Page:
Review by Michael Canavan
Be they Nigerian or phony Tax Officers, they invariably seek to cheat you. Invariably, occasionally, one comes along so cheeky that it becomes a Ripping Yarn, immortal even.
Such was the Tichborne Inheritance. Feckless young Roger Tichborne disappears at sea, believed drown-then again, maybe not. Years later, newspaper adverts appear seeking details: in Wagga, Tom Castro [or is that Arthur Horton?] takes note.
Boldly going forth, and acquiring friends and bankrollers, he stakes his claim to the sizeable inheritance. After a solid start, doubts arise: does he resemble Roger? [facially-mmm; girthwise-no]. He cannot speak French. Indecision.
Two trials later, lasting a collective 291 days [the Final Addresses in the second trial occupied a collective 62 days], the final verdict was delivered in 35 minutes.
A comedown from the time that pictures of The Claimant outsold those of the Monarch.
Robyn Annear’s The Man Who Lost Himself takes us from Villa Castro to Tichborne Hall, from the mountains of South America to the flats of the Murrumbidgee: the pace is maintained as various opportunists seek to get their dibs on a slice of the inheritance.
It was an Event: nothing was left undone to secure the 140kg “Jolly Sir Roger” his inheritance. Crowd funding supplied the creature comforts of The Claimant [as he was referred to once legal proceedings get underway] and, in an outstanding PR coup, 1500 Tichborne Bonds were issued to enable wealthy True Believers to contribute. A superb potboiler, “The Tichborne Romance” titillated the lower orders. The British populace was enthralled, being treated daily to saturation press coverage of [well recompensed] Colourful Colonials bearing, often wildly contradictory, evidence for and against. Sorting the wheat from the chaff, then as now, was immensely entertaining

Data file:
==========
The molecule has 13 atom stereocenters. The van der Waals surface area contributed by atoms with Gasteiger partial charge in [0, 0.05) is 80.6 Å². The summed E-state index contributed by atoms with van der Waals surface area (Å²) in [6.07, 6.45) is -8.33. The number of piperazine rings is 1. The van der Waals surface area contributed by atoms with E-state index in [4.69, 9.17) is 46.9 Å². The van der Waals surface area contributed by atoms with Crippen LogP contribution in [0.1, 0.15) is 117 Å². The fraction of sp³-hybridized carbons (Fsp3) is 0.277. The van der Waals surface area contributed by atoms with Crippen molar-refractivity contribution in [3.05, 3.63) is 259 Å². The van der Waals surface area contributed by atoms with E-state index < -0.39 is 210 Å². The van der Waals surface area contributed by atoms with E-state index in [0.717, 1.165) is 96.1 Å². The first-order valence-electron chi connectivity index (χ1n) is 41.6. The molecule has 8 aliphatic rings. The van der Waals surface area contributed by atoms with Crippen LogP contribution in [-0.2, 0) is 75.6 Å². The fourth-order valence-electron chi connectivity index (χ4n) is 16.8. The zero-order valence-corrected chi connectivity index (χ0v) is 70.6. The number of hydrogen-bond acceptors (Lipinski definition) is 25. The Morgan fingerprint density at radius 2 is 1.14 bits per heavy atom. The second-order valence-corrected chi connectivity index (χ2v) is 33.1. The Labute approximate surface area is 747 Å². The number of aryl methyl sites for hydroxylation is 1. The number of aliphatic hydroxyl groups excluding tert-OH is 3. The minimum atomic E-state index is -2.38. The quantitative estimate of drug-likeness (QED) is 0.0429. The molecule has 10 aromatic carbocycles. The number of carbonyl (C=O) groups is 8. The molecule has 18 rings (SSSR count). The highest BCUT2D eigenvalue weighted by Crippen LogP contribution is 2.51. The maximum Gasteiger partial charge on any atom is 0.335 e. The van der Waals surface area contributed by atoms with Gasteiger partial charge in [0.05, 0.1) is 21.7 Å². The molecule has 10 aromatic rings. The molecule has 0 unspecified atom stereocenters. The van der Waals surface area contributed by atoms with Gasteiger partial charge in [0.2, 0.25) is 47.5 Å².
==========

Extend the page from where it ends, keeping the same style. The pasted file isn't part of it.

Beneath the bluff and bluster, who was The Claimant? He grew into the role, refining his public persona, charming supporters and drawing in doubters. Only those close to him harboured lingering doubts
The Man Who Lost Himself is superb, a single-sitting read. Like a good detective thriller, the reader is gently guided into making-up their own mind regarding the evidence regarding The Claimant. There is never any real doubt as to the final outcome, but, as in any Ripping Yarn, it was done [and written about] with style and panache. The verbosity and colourful language from all concerned made me wonder: if it wasn’t so serious it would make a wonderful comedy.
It remains so well-known because it seems so modern: a core group of supporters sustaining the faith, combined with a flair for publicity has its modern counterpart, alas, not nearly as colourful as the original.
It finally ended in 1898.
The Claimant died on April Fool’s Day.